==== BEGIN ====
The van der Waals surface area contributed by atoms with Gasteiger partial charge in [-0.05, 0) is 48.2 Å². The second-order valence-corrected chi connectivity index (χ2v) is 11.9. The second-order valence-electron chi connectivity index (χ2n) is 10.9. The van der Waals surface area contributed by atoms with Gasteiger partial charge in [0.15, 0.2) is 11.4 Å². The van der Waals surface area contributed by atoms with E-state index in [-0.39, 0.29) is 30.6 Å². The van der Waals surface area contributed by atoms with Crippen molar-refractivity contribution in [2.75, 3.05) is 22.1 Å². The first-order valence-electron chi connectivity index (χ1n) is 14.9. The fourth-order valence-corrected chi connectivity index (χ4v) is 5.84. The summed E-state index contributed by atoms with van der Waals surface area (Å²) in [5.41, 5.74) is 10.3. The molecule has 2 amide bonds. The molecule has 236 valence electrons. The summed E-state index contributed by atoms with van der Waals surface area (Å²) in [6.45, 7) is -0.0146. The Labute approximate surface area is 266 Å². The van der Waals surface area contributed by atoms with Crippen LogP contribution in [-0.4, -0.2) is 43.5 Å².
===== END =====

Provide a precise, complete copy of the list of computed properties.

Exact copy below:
The van der Waals surface area contributed by atoms with Gasteiger partial charge in [-0.05, 0) is 48.2 Å². The second-order valence-corrected chi connectivity index (χ2v) is 11.9. The second-order valence-electron chi connectivity index (χ2n) is 10.9. The van der Waals surface area contributed by atoms with Gasteiger partial charge in [0.15, 0.2) is 11.4 Å². The van der Waals surface area contributed by atoms with E-state index in [-0.39, 0.29) is 30.6 Å². The van der Waals surface area contributed by atoms with Crippen molar-refractivity contribution in [2.75, 3.05) is 22.1 Å². The first-order valence-electron chi connectivity index (χ1n) is 14.9. The fourth-order valence-corrected chi connectivity index (χ4v) is 5.84. The summed E-state index contributed by atoms with van der Waals surface area (Å²) in [5.41, 5.74) is 10.3. The molecule has 2 amide bonds. The molecule has 236 valence electrons. The summed E-state index contributed by atoms with van der Waals surface area (Å²) in [6.45, 7) is -0.0146. The Labute approximate surface area is 266 Å². The van der Waals surface area contributed by atoms with Crippen LogP contribution in [-0.4, -0.2) is 43.5 Å².